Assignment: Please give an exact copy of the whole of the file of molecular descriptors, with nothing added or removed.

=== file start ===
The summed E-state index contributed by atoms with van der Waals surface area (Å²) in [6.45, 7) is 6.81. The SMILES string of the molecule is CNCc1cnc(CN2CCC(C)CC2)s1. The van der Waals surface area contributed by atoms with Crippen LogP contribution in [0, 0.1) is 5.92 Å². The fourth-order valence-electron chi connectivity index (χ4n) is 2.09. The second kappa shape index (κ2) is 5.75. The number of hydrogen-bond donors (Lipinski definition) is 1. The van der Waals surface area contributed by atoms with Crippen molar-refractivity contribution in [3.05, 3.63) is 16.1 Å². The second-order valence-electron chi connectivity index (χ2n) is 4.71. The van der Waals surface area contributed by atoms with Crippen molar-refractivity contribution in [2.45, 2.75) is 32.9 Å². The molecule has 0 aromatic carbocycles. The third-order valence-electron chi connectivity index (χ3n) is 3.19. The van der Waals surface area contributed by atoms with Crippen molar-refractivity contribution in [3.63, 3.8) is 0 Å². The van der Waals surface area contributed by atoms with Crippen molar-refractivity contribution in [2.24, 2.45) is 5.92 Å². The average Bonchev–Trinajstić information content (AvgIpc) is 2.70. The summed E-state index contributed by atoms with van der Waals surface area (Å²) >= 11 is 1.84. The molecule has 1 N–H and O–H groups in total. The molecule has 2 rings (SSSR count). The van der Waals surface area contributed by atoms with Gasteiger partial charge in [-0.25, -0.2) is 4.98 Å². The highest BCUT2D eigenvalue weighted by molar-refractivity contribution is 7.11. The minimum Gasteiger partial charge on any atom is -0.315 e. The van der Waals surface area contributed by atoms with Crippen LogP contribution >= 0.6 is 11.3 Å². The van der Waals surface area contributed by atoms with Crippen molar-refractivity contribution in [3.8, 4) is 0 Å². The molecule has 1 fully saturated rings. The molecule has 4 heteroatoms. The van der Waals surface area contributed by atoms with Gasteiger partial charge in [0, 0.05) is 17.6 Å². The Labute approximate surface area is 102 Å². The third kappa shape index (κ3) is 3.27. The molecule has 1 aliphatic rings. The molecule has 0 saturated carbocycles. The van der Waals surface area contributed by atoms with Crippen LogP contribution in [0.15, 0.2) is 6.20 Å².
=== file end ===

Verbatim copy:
The summed E-state index contributed by atoms with van der Waals surface area (Å²) in [6.45, 7) is 6.81. The SMILES string of the molecule is CNCc1cnc(CN2CCC(C)CC2)s1. The van der Waals surface area contributed by atoms with Crippen LogP contribution in [0, 0.1) is 5.92 Å². The fourth-order valence-electron chi connectivity index (χ4n) is 2.09. The second kappa shape index (κ2) is 5.75. The number of hydrogen-bond donors (Lipinski definition) is 1. The van der Waals surface area contributed by atoms with Crippen molar-refractivity contribution in [3.05, 3.63) is 16.1 Å². The second-order valence-electron chi connectivity index (χ2n) is 4.71. The van der Waals surface area contributed by atoms with Crippen molar-refractivity contribution in [2.45, 2.75) is 32.9 Å². The molecule has 0 aromatic carbocycles. The third-order valence-electron chi connectivity index (χ3n) is 3.19. The van der Waals surface area contributed by atoms with Crippen molar-refractivity contribution in [3.63, 3.8) is 0 Å². The van der Waals surface area contributed by atoms with Crippen molar-refractivity contribution in [2.24, 2.45) is 5.92 Å². The average Bonchev–Trinajstić information content (AvgIpc) is 2.70. The summed E-state index contributed by atoms with van der Waals surface area (Å²) >= 11 is 1.84. The molecule has 1 N–H and O–H groups in total. The molecule has 2 rings (SSSR count). The van der Waals surface area contributed by atoms with Gasteiger partial charge in [-0.25, -0.2) is 4.98 Å². The highest BCUT2D eigenvalue weighted by molar-refractivity contribution is 7.11. The minimum Gasteiger partial charge on any atom is -0.315 e. The van der Waals surface area contributed by atoms with Crippen LogP contribution >= 0.6 is 11.3 Å². The van der Waals surface area contributed by atoms with Crippen molar-refractivity contribution in [3.8, 4) is 0 Å². The molecule has 1 fully saturated rings. The molecule has 4 heteroatoms. The van der Waals surface area contributed by atoms with Gasteiger partial charge in [0, 0.05) is 17.6 Å². The Labute approximate surface area is 102 Å². The third kappa shape index (κ3) is 3.27. The molecule has 1 aliphatic rings. The molecule has 0 saturated carbocycles. The van der Waals surface area contributed by atoms with Crippen LogP contribution in [0.15, 0.2) is 6.20 Å².